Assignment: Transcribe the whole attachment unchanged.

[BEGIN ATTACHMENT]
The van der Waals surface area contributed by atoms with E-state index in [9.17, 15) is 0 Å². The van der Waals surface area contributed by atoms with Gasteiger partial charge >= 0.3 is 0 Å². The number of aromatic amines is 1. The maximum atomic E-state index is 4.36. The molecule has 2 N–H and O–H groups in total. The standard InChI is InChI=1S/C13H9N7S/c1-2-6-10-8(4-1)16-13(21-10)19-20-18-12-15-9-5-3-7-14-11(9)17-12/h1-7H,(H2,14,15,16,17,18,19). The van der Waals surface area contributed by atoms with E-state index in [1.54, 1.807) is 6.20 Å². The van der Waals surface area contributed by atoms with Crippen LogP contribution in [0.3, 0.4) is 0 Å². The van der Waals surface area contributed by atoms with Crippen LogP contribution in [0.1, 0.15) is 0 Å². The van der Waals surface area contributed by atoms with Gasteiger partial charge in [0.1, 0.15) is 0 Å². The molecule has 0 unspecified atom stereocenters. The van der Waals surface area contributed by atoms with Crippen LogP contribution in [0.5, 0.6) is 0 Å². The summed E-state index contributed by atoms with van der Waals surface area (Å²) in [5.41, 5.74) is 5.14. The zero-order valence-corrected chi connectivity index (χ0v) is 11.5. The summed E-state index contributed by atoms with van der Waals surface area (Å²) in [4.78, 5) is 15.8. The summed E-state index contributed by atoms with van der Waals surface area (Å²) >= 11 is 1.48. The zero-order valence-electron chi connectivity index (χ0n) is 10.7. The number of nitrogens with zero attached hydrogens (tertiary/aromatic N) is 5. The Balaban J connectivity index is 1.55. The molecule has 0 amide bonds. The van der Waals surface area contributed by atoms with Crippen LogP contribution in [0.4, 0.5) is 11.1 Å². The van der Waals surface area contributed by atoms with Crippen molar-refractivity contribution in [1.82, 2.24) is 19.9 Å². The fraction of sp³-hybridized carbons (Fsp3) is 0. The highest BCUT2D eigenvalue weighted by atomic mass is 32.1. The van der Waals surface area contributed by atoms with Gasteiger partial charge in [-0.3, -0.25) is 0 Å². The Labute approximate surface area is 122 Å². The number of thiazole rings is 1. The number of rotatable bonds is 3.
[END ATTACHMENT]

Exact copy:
The van der Waals surface area contributed by atoms with E-state index in [9.17, 15) is 0 Å². The van der Waals surface area contributed by atoms with Gasteiger partial charge >= 0.3 is 0 Å². The number of aromatic amines is 1. The maximum atomic E-state index is 4.36. The molecule has 2 N–H and O–H groups in total. The standard InChI is InChI=1S/C13H9N7S/c1-2-6-10-8(4-1)16-13(21-10)19-20-18-12-15-9-5-3-7-14-11(9)17-12/h1-7H,(H2,14,15,16,17,18,19). The van der Waals surface area contributed by atoms with E-state index in [1.54, 1.807) is 6.20 Å². The van der Waals surface area contributed by atoms with Crippen LogP contribution in [0.3, 0.4) is 0 Å². The van der Waals surface area contributed by atoms with Crippen LogP contribution in [0.1, 0.15) is 0 Å². The van der Waals surface area contributed by atoms with Gasteiger partial charge in [0.1, 0.15) is 0 Å². The molecule has 0 unspecified atom stereocenters. The van der Waals surface area contributed by atoms with Crippen LogP contribution in [0.5, 0.6) is 0 Å². The summed E-state index contributed by atoms with van der Waals surface area (Å²) in [5.41, 5.74) is 5.14. The zero-order valence-corrected chi connectivity index (χ0v) is 11.5. The summed E-state index contributed by atoms with van der Waals surface area (Å²) in [4.78, 5) is 15.8. The summed E-state index contributed by atoms with van der Waals surface area (Å²) >= 11 is 1.48. The zero-order valence-electron chi connectivity index (χ0n) is 10.7. The number of nitrogens with zero attached hydrogens (tertiary/aromatic N) is 5. The Balaban J connectivity index is 1.55. The molecule has 0 amide bonds. The van der Waals surface area contributed by atoms with Crippen LogP contribution in [0.4, 0.5) is 11.1 Å². The van der Waals surface area contributed by atoms with Crippen molar-refractivity contribution in [1.82, 2.24) is 19.9 Å². The fraction of sp³-hybridized carbons (Fsp3) is 0. The highest BCUT2D eigenvalue weighted by atomic mass is 32.1. The van der Waals surface area contributed by atoms with Gasteiger partial charge in [-0.3, -0.25) is 0 Å². The Labute approximate surface area is 122 Å². The number of thiazole rings is 1. The number of rotatable bonds is 3.